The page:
Exploring Food Systems and Migration in Oaxaca

By Hailey Grohman

Telling my friends and family that I’d be spending my winter break in Mexico studying mezcal, an agave spirit much like tequila, didn’t exactly earn me the scholastic respect I might have wanted. Nervous aunts warned me against drinking the water, or eating anything at all, while younger cousins begged me to bring them back some of that “cool booze with the worm in it.”

Thankfully, my experience was very different from what my family had anticipated—there’s no worm in real mezcal, for one—and proved to be an incredible learning experience in food systems, migration, and one cool spirit.

Photo by Dennis Brekke/Flickr

Mexican Workers and the American Food System

I came to the state of Oaxaca as part of a graduate-level food systems class to experience how food systems are affected by migratory patterns. Mexican-US migration patterns are a contemporary political debate, though not a new phenomenon: Mexican workers were first encouraged to fill American agricultural jobs during World War II, due to labor shortages, according to Transborder Lives: Indigenous Oaxacans in Mexico, California, and Oregon, by Lynn Stephen.

Even after the war ended, however, Mexican workers remained integrated into the American food system. Economic crises in Mexico combined with free-trade agreements like NAFTA, forcing Mexican workers into low-paid US jobs on farms, in fields, and with restaurants. Because of this, American immigration and agricultural policy became intricately linked, weaving the concerns of feeding America’s people with the task of keeping others out.

Studying the Oaxaca Food System

To study contemporary food systems, one must study migration, and so we hauled off for 10 days in Oaxaca.

Our class centered around several critical Mexican products, one of which was mezcal, which has a centuries-old history of production in Mexico. The profile of this spirit is rising, particularly among American consumers (see the New Yorker’s food issue!), but much of its production remains small scale and family owned. We had the privilege of a hands-on mezcal education through tastings, readings, and one incredible day visiting a unique mezcal producer in the rural Mixteca region of Oaxaca.

Our trip to the town of Santa Maria del Ixcatlan required a three-hour van ride chartered by a jovial Oaxacan, Ramon, who deftly navigated a passageway that quickly devolved further and further from a road in any traditional sense. Highway suddenly became paved street, then rocky throughway, until we seemed to be forging our own path across the hillside before arriving in Santa Maria del Ixcatlan.

Along our path on the way to town, Andrea, our guide and a UVM alumni, pointed out dozens of different agave plants: unassuming shrubbery lining the hillside, providing both an important product and a livelihood to the surrounding town. We were in the land of mezcal, no doubt about it.

Our tourist visas for mezcal country were clear shot glasses. When we arrived at the home of Armandito, a 24-year-old mezcal producer, and his family, we were immediately greeted and welcomed with some morning mezcal. With glasses and bottle in hand, we set back out on a journey to tour the area. We viewed Armandito’s mezcal production through the places used for each step in the process: fields for harvesting the agave, huge man-made pits for roasting the hearts (imparting that famous smoky flavor), and, most unique, his calfskin sacks for fermenting the agave mash.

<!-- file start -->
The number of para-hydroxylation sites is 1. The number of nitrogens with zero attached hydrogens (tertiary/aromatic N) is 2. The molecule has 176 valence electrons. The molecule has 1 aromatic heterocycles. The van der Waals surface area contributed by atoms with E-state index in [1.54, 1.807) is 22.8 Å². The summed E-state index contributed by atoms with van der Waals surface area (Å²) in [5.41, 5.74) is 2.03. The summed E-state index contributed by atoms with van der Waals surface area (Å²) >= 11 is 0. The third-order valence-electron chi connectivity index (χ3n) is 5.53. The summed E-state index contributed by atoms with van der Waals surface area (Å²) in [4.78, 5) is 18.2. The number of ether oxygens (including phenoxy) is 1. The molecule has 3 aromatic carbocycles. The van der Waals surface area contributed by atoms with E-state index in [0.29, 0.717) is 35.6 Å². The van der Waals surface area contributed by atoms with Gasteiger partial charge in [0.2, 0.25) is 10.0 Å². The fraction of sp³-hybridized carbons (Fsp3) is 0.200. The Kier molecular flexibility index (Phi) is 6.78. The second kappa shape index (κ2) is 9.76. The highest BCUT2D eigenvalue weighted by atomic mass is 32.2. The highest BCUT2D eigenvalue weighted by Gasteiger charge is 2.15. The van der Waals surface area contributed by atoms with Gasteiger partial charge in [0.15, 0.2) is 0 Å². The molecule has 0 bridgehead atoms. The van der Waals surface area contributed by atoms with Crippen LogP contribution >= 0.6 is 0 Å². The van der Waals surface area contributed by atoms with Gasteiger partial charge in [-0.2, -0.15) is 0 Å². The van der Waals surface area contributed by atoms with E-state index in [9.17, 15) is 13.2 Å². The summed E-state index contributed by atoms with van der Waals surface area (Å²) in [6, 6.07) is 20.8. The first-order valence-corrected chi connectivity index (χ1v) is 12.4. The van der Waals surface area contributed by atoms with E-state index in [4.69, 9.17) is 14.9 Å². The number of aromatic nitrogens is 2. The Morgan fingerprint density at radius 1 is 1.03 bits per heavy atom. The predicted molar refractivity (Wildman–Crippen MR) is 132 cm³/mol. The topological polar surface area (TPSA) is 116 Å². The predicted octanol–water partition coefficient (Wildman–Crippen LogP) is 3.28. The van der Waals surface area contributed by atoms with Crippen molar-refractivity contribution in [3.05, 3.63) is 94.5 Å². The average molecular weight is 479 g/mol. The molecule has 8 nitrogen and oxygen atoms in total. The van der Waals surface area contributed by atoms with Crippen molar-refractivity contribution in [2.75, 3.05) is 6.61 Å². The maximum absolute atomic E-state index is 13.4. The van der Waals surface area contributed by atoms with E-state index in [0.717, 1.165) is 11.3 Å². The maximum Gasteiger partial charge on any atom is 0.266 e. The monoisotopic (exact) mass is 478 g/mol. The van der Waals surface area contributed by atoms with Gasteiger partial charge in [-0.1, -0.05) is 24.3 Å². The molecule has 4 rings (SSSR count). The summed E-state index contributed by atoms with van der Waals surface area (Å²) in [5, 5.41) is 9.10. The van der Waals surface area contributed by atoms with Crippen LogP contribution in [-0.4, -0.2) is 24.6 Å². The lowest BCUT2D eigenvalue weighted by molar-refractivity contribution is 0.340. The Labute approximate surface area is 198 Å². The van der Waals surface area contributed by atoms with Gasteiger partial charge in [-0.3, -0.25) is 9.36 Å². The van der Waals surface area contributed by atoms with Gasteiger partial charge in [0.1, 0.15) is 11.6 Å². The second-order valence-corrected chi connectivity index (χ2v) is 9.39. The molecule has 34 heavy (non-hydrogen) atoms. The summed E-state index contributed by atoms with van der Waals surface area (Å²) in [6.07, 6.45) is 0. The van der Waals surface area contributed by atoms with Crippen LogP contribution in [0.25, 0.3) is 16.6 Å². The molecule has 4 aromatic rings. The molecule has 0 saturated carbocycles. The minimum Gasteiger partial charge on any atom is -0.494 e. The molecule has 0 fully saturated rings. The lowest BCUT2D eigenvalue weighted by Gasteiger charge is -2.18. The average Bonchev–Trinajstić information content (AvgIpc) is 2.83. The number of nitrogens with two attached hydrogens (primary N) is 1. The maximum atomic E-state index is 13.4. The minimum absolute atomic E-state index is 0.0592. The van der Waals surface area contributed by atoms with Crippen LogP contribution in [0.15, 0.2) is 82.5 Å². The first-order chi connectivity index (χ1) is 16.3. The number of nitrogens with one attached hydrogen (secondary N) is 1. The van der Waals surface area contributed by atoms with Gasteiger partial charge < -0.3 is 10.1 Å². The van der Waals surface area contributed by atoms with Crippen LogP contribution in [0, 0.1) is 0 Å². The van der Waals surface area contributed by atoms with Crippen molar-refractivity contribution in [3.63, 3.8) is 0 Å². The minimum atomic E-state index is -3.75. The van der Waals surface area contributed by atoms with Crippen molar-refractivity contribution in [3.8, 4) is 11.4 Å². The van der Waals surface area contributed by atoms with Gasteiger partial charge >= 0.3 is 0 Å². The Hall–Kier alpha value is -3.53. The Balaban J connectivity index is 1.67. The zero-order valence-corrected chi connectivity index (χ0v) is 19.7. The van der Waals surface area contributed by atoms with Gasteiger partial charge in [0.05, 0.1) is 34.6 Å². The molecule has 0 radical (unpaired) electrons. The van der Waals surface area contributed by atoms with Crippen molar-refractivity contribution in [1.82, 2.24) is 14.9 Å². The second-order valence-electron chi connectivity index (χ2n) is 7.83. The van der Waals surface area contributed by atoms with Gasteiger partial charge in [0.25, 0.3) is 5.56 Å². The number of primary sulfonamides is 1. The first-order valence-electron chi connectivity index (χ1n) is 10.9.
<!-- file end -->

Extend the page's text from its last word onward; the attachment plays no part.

As mezcal has become more popular, both globally and domestically, it has become subject to stricter governmental regulations that can discourage traditional methods like the calfskin fermentation practiced by Armandito. The agave, mashed by hand in a few hours by two stocky Oaxacan men, sits in the hide to ferment for several days, forming an alcoholic mash called pulque before it is distilled into mezcal. When we asked whether the calfskin is cured before being used for mezcal production, Armandito told us that it isn’t, which makes the first batch “a little greasy.” That’s about as traditional as it gets.

Traditional Products in Rural Communities

In Santa Maria del Ixcatlan, we were also able to observe how mezcal production affected and was affected by the migration of people from the town. Armandito told us, via Andrea’s translation, that he was one of only 10 young men left. Most had moved to look for work, to Mexican cities or to the United States. Even fewer women remained of eligible marrying age. Mezcal provides a steady income for Armandito to remain in the town, but there isn’t much room in the market for more than one producer. It was a stark reminder of the role of traditional products in rural economies.

The revitalization of those economies is one goal of Mezcaloteca, a tasting room, mezcal marketing service, and nonprofit run by Andrea. Partnerships between middlemen like Andrea and rural producers of mezcal help keep traditional production styles viable, because Andrea can sell mezcal to tourists and aficionados from all over.

The question of whether partnerships like this are enough to maintain or revitalize rural livelihoods is one that I find myself pondering in Vermont as well as in Oaxaca. Do the food systems of all artisanal products need people like Andrea to keep them alive? Does it take an outsider to see the value of something as special as mezcal? And as more people, particularly in the United States, demand mezcal, how will this food system change?

For a great blog on all things mezcal, and a list of places to try mezcal north of the border, visit http://mezcalistas.com.

-Hailey Grohman is a graduate student in food systems, with research interests in food communication and media.

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